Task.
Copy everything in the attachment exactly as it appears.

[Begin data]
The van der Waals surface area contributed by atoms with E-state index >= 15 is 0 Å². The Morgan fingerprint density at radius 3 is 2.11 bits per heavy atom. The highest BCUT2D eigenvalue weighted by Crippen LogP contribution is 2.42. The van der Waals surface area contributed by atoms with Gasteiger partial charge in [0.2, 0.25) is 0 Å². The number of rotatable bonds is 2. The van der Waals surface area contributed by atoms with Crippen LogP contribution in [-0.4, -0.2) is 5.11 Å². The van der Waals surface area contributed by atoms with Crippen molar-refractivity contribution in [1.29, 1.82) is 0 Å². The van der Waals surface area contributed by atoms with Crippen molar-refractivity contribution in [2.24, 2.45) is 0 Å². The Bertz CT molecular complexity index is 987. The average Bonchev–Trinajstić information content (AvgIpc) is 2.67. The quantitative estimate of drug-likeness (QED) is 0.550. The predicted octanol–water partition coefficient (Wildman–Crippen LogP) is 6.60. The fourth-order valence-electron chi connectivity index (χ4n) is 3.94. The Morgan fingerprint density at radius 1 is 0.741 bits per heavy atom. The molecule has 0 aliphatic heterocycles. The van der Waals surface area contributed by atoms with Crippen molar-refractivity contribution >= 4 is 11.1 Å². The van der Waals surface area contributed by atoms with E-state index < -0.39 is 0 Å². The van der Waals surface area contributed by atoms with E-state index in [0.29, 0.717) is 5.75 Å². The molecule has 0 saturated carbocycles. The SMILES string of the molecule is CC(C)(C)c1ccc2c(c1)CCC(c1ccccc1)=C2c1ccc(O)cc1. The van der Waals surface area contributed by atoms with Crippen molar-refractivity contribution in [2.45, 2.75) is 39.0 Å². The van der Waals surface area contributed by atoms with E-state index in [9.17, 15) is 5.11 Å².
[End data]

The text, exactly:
The van der Waals surface area contributed by atoms with E-state index >= 15 is 0 Å². The Morgan fingerprint density at radius 3 is 2.11 bits per heavy atom. The highest BCUT2D eigenvalue weighted by Crippen LogP contribution is 2.42. The van der Waals surface area contributed by atoms with Gasteiger partial charge in [0.2, 0.25) is 0 Å². The number of rotatable bonds is 2. The van der Waals surface area contributed by atoms with Crippen LogP contribution in [-0.4, -0.2) is 5.11 Å². The van der Waals surface area contributed by atoms with Crippen molar-refractivity contribution in [1.29, 1.82) is 0 Å². The van der Waals surface area contributed by atoms with Crippen molar-refractivity contribution in [2.24, 2.45) is 0 Å². The Bertz CT molecular complexity index is 987. The average Bonchev–Trinajstić information content (AvgIpc) is 2.67. The quantitative estimate of drug-likeness (QED) is 0.550. The predicted octanol–water partition coefficient (Wildman–Crippen LogP) is 6.60. The fourth-order valence-electron chi connectivity index (χ4n) is 3.94. The Morgan fingerprint density at radius 1 is 0.741 bits per heavy atom. The molecule has 0 aliphatic heterocycles. The van der Waals surface area contributed by atoms with Crippen molar-refractivity contribution >= 4 is 11.1 Å². The van der Waals surface area contributed by atoms with E-state index < -0.39 is 0 Å². The van der Waals surface area contributed by atoms with E-state index in [0.29, 0.717) is 5.75 Å². The molecule has 0 saturated carbocycles. The SMILES string of the molecule is CC(C)(C)c1ccc2c(c1)CCC(c1ccccc1)=C2c1ccc(O)cc1. The van der Waals surface area contributed by atoms with Crippen molar-refractivity contribution in [2.45, 2.75) is 39.0 Å². The van der Waals surface area contributed by atoms with E-state index in [9.17, 15) is 5.11 Å².